Whether you are buying a home for the first time, or have moved before, it is sensible to have an idea of what is involved, understand how the conveyancing process works, and what a conveyancing solicitor London does. Conveyancing is a process that checks the transaction from seller to buyer is lawful, and that there are no hidden issues with the property.
What does a conveyancing solicitor do?
A seller’s conveyancer will:
- Check the identity of the buyer(s)
- Verify the buyer(s) has the funds for the purchase
- Advise you on any legal issues that may affect the sale
- Obtain official copies of the title deeds
- Provide information about the property to the buyer’s legal adviser
- Prepare the contract of sale
- Formally exchange contracts with the buyer’s conveyancer
- Handle the transfer of monies, pay off an existing mortgage, and pay the estate agent
- Prepares and send the transfer deed to the buyer’s legal adviser, removing your details from the Land Registry for the property
- Finalise the completion statement and pay any monies owed
A buyer’s conveyancing solicitor will:
- Verify your identity
- Advise on and orders searches, analyse the results once they are returned, and report any concerns to you that may arise
- Ensure you have the funds in place, check the mortgage offer and the terms and conditions
- Request and review the legal pack from the seller’s legal adviser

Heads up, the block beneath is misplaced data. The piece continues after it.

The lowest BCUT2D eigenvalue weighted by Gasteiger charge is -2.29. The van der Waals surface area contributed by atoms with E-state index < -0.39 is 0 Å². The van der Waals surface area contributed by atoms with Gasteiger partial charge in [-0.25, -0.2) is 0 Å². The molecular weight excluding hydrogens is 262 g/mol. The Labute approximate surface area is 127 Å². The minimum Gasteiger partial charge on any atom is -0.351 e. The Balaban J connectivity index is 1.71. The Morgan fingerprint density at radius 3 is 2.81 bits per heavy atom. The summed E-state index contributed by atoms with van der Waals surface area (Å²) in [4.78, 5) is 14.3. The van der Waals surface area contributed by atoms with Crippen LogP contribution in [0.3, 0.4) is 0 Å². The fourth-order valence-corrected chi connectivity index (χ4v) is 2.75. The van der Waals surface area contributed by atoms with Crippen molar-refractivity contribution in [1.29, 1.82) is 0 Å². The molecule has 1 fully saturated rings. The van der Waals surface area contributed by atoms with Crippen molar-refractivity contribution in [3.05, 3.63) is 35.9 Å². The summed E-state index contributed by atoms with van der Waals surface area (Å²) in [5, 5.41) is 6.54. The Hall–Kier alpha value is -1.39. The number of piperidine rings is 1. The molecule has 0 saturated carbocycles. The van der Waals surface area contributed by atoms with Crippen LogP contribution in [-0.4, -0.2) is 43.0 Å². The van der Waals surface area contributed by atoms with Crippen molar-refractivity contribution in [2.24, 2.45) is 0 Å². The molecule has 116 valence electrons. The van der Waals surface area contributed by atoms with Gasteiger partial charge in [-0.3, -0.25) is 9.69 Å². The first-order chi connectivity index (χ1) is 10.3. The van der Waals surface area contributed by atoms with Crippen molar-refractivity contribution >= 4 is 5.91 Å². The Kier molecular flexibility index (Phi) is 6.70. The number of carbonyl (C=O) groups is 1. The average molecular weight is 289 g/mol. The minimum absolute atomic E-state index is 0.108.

- Examine the survey and raise any concerns, reporting back to you
- Raise queries arising from the Property Information Form and Fixtures and Fittings Form
- Check the seller’s contract
- Agree a completion date with the seller’s conveyancing solicitor
- Formally exchange contracts with the seller’s legal representative
- Prepare the completion statement and send it to you
- Prepare and send the transfer deed to the seller’s conveyancing solicitor
- Arrange for the funds to be transferred from the mortgage provider and transfer same to the seller’s legal representatives
- Pays Stamp Duty Land Tax on your behalf (if agreed by you)
- Register you as the new owner with the Land Registry
Things to watch out for
- The seller is under no obligation to sell the property to the buyer until contracts have been exchanged.
- Any money spent by the buyer, such as survey or legal fees, will not be refunded in the event the deal falls through.
Once your conveyancing solicitor has received all the information relating to the property, including the draft contract, survey, searches, and if the property is leasehold, the leasehold information pack, they will examine them and raise any enquiries with the seller’s solicitor. They do this to ensure the property being bought embodies a genuine purchase.
Essentially, the property needs to be mortgageable, even if you are a cash buyer, and there cannot be any issues with the property that would restrict a future sale. By using a conveyancing solicitor, the entire process is streamlined and you can be confident that you have been properly advised as to any legal issues arising with the property during the process and the legal title has been lawfully transferred from the seller.